In which Pooh tries a nonbinary pronoun

In 1929, a year after a new voting law extended suffrage to all women in England, Prime Minister Stanley Baldwin delivered a radio address on education in which he referred to children—boys and girls—as he. This prompted the well-known suffragist, Lady Annette Matthews, to write a letter to the Times complaining that Baldwin’s gaffe demonstrated “the need for a bi-sex pronoun, which would remove from the newly enfranchised woman elector the absurd position of being left to the imagination, or appearing as an afterthought in parenthesis.”

Generic he leaves women out. Matthews’ call for a nonbinary pronoun to replace it prompted men with names like Col. Tusker Mountebank, MBE, Major-General Havenot à Clue, or the Rev. L’Otherfoot, to write to the Times championing the invented pronouns vey, su, tu, oo, heshe, un, hes, lu, heoshe, and hesh. And one woman, Agnes Carter, defended singular they. Carter reasoned that, if plural you can function as a singular, then why not they as well?

Another writer, Lonely in Leeds, felt compelled to mansplain to those readers who might have missed the whole suffrage thing that a new pronoun would placate “what is known as the woman’s movement,” despite the fact that the phrase the woman’s movement had been around for about 80 years, adding his own expert opinion that “the English tongue was framed in days when women were of less account.” Having failed in their attempt to keep women from voting, men like Lonely insisted that any new pronouns should be women’s work, since the need for a new pronoun was clearly women’s fault.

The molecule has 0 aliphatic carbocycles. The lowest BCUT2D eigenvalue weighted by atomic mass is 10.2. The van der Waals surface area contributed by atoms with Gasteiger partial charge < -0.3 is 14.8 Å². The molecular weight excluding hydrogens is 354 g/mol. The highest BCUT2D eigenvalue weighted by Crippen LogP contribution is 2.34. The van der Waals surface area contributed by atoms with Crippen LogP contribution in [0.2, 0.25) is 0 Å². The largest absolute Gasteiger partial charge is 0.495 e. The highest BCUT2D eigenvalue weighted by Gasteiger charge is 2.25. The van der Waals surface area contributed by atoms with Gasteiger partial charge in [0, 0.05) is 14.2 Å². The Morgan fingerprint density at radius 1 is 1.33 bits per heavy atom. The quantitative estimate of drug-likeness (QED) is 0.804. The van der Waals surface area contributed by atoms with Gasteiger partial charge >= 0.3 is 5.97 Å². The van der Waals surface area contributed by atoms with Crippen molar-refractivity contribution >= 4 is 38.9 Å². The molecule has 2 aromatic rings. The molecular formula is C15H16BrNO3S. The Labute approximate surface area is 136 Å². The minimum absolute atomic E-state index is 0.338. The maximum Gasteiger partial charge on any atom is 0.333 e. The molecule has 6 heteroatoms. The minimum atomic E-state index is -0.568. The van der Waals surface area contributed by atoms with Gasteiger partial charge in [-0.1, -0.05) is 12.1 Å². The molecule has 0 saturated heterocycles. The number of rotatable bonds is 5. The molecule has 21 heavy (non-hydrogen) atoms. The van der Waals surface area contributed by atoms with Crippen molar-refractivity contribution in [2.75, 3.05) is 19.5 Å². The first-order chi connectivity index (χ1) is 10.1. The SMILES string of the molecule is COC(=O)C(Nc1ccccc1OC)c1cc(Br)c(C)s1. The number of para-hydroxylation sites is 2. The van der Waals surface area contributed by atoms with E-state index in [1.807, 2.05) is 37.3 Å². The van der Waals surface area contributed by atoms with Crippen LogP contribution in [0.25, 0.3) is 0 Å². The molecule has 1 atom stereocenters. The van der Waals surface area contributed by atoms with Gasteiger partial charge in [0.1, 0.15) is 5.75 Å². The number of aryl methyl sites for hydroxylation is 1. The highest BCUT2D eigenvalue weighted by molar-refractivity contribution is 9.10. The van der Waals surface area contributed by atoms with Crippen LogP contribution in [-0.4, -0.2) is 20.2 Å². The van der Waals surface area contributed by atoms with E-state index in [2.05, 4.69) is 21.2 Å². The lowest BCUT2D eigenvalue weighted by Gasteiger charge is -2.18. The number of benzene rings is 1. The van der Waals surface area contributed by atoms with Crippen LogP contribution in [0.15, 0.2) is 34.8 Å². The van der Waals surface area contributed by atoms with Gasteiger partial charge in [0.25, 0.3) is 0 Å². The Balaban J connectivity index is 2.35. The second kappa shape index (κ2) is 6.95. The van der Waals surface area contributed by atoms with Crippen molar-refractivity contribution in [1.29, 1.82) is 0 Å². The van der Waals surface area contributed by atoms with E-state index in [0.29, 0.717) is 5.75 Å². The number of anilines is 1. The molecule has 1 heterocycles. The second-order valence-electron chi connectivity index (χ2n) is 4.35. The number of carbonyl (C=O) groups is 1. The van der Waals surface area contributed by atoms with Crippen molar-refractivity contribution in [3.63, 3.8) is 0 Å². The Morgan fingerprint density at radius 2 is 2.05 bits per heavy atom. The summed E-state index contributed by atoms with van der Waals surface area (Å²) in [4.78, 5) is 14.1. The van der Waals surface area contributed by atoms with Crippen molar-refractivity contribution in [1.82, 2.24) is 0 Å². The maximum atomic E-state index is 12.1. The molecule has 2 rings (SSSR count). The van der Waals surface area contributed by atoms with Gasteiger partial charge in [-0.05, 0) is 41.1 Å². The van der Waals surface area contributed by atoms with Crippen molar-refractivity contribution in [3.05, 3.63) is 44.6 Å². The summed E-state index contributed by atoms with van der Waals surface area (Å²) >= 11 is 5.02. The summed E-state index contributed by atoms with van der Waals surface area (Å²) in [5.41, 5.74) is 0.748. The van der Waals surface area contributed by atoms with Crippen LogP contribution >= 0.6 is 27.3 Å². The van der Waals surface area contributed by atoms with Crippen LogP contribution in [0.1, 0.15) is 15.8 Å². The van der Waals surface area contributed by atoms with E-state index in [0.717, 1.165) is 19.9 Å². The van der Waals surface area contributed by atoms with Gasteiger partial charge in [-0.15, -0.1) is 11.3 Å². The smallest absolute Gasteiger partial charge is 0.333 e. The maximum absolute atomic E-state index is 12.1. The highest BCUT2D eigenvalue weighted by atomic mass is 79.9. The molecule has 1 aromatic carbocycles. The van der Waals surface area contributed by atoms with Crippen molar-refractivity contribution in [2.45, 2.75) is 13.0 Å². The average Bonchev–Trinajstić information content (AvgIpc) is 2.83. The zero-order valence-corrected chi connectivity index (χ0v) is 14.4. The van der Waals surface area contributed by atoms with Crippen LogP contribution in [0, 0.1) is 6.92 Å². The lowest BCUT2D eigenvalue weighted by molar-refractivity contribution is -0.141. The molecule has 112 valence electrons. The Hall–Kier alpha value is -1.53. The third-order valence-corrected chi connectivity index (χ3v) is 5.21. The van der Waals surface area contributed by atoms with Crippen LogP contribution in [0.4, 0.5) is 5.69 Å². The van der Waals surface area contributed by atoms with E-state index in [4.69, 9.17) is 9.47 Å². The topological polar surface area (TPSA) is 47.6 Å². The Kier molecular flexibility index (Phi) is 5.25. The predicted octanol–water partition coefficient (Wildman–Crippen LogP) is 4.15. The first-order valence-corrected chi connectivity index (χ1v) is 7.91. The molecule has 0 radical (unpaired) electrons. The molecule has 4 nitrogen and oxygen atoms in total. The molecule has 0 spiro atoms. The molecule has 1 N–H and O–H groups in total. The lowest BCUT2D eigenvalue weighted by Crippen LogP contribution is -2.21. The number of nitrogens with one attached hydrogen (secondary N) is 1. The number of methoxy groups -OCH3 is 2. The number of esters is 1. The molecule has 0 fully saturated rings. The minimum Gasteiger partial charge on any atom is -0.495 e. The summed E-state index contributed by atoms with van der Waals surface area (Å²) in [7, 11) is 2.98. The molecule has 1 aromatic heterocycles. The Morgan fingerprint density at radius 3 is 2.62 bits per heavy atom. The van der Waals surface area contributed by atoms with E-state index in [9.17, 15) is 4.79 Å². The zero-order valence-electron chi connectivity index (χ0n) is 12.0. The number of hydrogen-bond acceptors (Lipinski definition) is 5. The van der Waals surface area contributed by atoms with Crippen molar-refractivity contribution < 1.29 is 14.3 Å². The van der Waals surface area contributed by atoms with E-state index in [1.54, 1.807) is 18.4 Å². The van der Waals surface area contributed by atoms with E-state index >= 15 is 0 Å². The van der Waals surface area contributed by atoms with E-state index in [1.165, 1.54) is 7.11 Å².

Then, in 1930, A. A. Milne, the creator of Winnie the Pooh, addressed the pronoun issue in his introduction to The Christopher Robin Birthday Book. According to Milne, in a perfect world English speakers would say heesh:

You notice that I say ‘he or she’. If the English Language had been properly organized by a Business Man or Member of Parliament, instead of living from hand to mouth on almost anybody who happened to be about with a pencil, then there would be a word which meant both ‘he’ and ‘she’, and I could write, ‘If John or Mary comes, heesh will want to play tennis’, which would save a lot of trouble. Also I could have made a much better thing of this Birthday Book. As it is, most of the quotations refer definitely to one sex, and more often to ‘he’ than to ‘she’. But you must not let this worry you. If Aunt Emily’s birthday is on July 2nd— well no, let us hope it isn’t; but if it were on April 2nd—no, that’s wrong. Well, what I mean is that the motto for May 11th, ‘He’ll know what to do’, can be read, if necessary, as ‘She’ll know what to do’, and so on and so forth, and vice versa and otherwise. I hope that’s clear. [The Christopher Robin Birthday Book, London, 1930; rpt. New York: Dutton, 1931, pp. vi-vii.]